Why I’m not celebrating Miguna’s exit

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MOSES KURIA

Since the dramatic suspension of my fellow columnist Miguna Miguna, the Prime Minister’s advisor on coalition affairs, I have been prodded by friends, analysts and commentators to declare whether I was taking a victory lap.

This, ostensibly is as a result of the long running political combats and run-ins that I have had with Miguna over the last couple of years. Whilst for the undiscerning it may appear to be a déjà vu of sorts, beyond the din of celebrations from the long list of victims of Miguna’s reign of terror lies disturbing facts that calls for serious retrospection.

Firstly, it is imperative to note that Miguna has never acted alone. In the Prime Minister Raila Odinga, Miguna not only had a boss but also an ideological mentor. I have argued in this column before that Miguna is actually a younger version of Raila Odinga.

This largely informs why the Prime Minister has watched with glee as we lost count of the victims of Miguna’s nihilism. I recall with maximum respect the gallant fight that Miguna put up on behalf of the Prime Minister for a parliamentary system of government in the run-up to the enactment of a new constitution. On behalf of the Prime Minister, Miguna took no prisoners in the dealings with President Kibaki’s side on the management of the Grand Coalition Government (GCG).

So valuable was Miguna to his boss and ideological mentor that the Prime Minister has responded with gnawing and deafening silence to every complaint we have made on his younger version. Thanks to the new constitution that provides for dual citizenship, Miguna can now enjoy his dual Kenyan and Canadian nationalities.

This does not obliterate the undeniable fact that Miguna was holding dual citizenship illegally before 27th August, 2010. The Prime Minister did not take action on this despite my letter to him on the same, neither did he act on at least three other complaints that I publicly raised on the conduct of Miguna.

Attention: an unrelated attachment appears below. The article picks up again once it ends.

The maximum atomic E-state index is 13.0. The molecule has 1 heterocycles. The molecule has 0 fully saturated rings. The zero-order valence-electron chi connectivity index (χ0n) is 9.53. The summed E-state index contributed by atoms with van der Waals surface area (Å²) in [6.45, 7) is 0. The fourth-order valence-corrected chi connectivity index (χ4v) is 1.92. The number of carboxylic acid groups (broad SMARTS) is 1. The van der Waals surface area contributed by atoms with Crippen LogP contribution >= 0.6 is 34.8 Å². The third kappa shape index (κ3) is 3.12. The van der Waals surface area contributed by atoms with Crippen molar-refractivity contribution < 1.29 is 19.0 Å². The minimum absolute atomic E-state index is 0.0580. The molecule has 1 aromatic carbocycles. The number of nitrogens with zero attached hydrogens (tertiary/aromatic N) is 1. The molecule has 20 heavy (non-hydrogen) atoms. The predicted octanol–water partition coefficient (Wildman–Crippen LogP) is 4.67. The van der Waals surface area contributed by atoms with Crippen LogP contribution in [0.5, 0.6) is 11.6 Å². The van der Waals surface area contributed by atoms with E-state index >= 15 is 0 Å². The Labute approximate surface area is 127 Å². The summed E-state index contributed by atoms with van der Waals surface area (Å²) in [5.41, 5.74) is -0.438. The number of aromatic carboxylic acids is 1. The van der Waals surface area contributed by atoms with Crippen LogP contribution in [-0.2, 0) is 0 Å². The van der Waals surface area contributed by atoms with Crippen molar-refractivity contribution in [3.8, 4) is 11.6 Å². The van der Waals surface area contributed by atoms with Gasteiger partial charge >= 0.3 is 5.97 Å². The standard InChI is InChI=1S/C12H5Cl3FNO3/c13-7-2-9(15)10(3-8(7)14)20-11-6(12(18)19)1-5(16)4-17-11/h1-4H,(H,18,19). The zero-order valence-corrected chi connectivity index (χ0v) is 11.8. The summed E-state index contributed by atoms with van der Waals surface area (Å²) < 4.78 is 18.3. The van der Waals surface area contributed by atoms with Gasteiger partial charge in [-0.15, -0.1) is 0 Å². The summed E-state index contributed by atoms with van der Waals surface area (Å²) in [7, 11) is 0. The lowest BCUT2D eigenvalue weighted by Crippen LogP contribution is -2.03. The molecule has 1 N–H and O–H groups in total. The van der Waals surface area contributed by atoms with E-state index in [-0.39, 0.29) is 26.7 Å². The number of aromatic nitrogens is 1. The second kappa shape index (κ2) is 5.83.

Which then begs for the question of why my brother Miguna has been shown the door now. On 30th December, 2009, Naivasha MP John Mututho and I raised the red flag on the appointment of one Gideon Ochanda and Major James Oswago to key executive positions in the Interim Independent Electoral Commission (IIEC).

Ochanda was a candidate in the ODM primaries in Bondo in 2007 while Major Oswago was a key political actor in Rarieda in 2002 and as such their appointments to IIEC were highly inappropriate.

Whereas IIEC took swift action rescinding Ochanda’s appointment, Major Oswago somehow survived. Since then, there have been frantic efforts from some quarters to ensure that Major Oswago gets an automatic transition to head the Interim Elections and Boundaries Commission (IEBC).

I have written in this column before that the aborted efforts to protect Ababu Namwamba as the chair of the Legal Affairs Committee in Parliament was a strategy to ensure Oswago’s smooth transition to the IEBC. When this failed, the clamour to discredit the IIEC commissioners was the last kitchen sink that the KPU wing of ODM could resort to. To the best of my knowledge, this was a corporate project for the KPU wing of ODM and that is why I feel totally aggrieved that when the plot back-fired, my comrade Miguna Miguna has been turned into a sacrificial lamb alone.  Shame!

The sheer sadism that has been employed to throw Miguna out of office provides, yet again, a sneak preview of how a Raila presidency would look like. One of the victims of Miguna’s political barbarism, Daniel arap Moi must have been proud to see the return of firing public servants through media announcements.

Withdrawing Miguna’s security when he was away in an ODM retreat in Naivasha and with his innocent kids at home and terrified must have been borrowed from the Gestapo tactics in East Germany during old schooling days. Firing Miguna’s administrative staff for the presumed sins of their boss must have been a script from the radical change that we were promised in 2007.

Something in my conscience tells me that it is not enough to commiserate with Comrade Miguna. You can fault Miguna for anything but not his commitment to democracy in this country.

Conventional wisdom has it that he created quite a few enemies for standing up against corruption in the Office of the Prime Minister right from the days of the maize scandal. With the suspension of Miguna, a latter day John Githongo may be in the making.

There is no denying that Miguna is an intellectual genius, one of the best legal brains in this country, but then he happens to be socially autistic that explains why he gets into trouble with so many people. But then none of us can claim to be perfect.

That is why I have no qualms offering Miguna a job at the Party of National Unity. After all, he preceded me as the Treasurer of Students Organisation of Nairobi University (SONU) by five years.

If I receive an application from Comrade Miguna that will be no more than two pages and in Times New Roman Font size 12, I may just consider it. After all, what are friends there for?

The author is the spokesman of the Party of National Unity. The views expressed herein are his own.

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